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(Again copied verbatim from a September 2009 thread I made.)

A Primally Magic Square (PMS) is exactly like a traditional magic square with a change of criteria. Where a traditional magic square is one where the sum of each row, column, and both diagonals are some number, usually 15 (uses 1-9). By contrast, a PMS is one where all rows, columns, and both diagonals form a prime number. Note: if a number is prime either forward or back, it counts.

Example:

$\displaystyle \begin{matrix} 1 & 3 & 7 \\ 3 & 9 & 7 \\ 7 & 7 & 9 \end{matrix}$

137, 397, 977, 797, and 199 are all prime, so this square is a PMS.

How many 3x3 PMS's are there?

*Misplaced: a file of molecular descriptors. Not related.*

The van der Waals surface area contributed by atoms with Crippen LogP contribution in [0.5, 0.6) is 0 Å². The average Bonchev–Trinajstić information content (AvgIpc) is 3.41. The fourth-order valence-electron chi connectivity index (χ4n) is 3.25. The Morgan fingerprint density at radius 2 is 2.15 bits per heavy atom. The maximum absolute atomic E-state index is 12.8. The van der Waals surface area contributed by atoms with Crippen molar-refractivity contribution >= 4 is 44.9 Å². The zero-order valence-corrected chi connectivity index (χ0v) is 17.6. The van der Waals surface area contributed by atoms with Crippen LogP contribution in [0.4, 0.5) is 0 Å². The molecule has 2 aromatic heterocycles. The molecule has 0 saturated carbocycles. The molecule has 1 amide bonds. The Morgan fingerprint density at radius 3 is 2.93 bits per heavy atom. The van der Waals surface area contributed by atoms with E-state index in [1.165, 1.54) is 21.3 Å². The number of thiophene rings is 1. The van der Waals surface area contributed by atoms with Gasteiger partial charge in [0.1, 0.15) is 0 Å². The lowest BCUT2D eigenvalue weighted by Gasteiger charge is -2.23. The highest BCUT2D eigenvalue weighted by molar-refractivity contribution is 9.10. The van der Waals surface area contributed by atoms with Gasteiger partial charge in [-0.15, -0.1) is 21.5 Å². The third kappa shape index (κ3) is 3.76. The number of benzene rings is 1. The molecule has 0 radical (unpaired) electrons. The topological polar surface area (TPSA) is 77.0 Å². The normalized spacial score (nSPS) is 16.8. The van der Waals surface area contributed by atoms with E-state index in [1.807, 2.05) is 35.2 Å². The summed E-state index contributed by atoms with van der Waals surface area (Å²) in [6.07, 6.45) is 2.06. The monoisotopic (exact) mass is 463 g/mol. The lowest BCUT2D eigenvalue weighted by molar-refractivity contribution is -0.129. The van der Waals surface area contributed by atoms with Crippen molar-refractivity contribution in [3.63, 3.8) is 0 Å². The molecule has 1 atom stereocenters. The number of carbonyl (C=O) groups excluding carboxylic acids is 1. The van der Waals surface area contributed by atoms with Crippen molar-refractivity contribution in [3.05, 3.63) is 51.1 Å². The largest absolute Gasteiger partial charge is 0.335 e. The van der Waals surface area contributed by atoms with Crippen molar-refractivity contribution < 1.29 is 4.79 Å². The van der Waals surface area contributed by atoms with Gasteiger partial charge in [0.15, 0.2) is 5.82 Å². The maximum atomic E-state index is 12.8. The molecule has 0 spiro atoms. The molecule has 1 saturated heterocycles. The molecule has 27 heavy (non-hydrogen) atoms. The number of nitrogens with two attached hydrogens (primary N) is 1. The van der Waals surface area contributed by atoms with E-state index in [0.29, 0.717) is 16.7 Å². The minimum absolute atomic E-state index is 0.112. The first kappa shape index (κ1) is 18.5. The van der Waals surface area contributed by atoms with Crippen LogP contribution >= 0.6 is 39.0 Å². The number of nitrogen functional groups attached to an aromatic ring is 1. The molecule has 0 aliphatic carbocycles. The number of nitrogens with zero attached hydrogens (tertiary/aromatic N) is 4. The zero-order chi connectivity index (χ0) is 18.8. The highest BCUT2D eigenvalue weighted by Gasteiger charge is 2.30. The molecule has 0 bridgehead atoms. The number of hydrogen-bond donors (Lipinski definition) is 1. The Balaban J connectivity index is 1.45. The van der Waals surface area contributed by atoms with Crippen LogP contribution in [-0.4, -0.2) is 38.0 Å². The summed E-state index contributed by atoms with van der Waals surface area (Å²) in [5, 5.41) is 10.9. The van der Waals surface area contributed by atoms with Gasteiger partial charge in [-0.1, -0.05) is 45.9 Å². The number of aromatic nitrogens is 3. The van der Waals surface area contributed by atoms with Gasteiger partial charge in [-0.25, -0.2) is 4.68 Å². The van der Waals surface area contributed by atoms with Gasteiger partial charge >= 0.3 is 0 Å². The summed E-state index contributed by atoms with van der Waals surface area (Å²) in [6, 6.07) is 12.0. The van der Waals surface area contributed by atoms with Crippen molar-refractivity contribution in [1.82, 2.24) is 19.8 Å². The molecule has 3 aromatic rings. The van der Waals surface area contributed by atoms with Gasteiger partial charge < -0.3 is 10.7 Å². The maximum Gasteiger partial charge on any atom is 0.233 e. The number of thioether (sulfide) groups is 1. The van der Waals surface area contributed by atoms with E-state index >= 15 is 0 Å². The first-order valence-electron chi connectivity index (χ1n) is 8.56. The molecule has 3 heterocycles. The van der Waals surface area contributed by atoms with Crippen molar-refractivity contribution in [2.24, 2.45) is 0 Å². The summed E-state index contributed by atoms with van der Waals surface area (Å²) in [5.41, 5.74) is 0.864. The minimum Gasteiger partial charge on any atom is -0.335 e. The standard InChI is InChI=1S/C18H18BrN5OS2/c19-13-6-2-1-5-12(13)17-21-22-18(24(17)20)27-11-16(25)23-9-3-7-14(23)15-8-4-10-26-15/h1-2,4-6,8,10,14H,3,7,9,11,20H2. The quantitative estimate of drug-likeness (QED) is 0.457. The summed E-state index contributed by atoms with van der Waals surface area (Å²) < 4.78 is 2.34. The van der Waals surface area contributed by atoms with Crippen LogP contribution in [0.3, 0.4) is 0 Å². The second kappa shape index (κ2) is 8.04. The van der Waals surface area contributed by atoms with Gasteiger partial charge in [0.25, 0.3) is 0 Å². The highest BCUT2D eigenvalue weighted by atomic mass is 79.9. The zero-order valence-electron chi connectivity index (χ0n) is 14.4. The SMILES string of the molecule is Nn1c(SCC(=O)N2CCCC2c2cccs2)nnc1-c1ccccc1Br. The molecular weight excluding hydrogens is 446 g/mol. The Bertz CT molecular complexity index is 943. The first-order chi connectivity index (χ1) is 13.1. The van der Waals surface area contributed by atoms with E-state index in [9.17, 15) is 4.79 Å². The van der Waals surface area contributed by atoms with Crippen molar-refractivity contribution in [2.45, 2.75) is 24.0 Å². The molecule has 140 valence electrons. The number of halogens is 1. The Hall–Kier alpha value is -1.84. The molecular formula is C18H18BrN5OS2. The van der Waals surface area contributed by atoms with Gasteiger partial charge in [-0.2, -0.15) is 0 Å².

How many 4x4 PMS's are there?

How many 5x5 PMS's are there?

How many 9x9 PMS's are there?

Side note: Feel free to calculate the number of PMS's for some other $n$.

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Why are you not interested in 6x6 through 8x8 PMSs? And what about 2x2? –  Matthew Conroy May 8 '11 at 20:58
    
Is it obvious that there is at least one PMS of each of those size? For 2 by 2 PMS, you can fill a square with ones for example. –  Joel Cohen May 8 '11 at 21:30
    
@Matthew: Feel free to calculate those too. :P @Joel: Given the increasing number of primes as $n$ increases, I think there should be at least one PMS. –  El'endia Starman May 8 '11 at 21:47
1  
@ El'endia Starman : Doesn't the proportion of primes (among numbers with $n$ digits) decreases as $\frac{9}{n}$ asymptotically? –  Joel Cohen May 8 '11 at 22:28
    
@Joel: Yes, but the absolute number of primes increases, so that should compensate for the increasing difficulty of making a PMS. –  El'endia Starman May 8 '11 at 23:34

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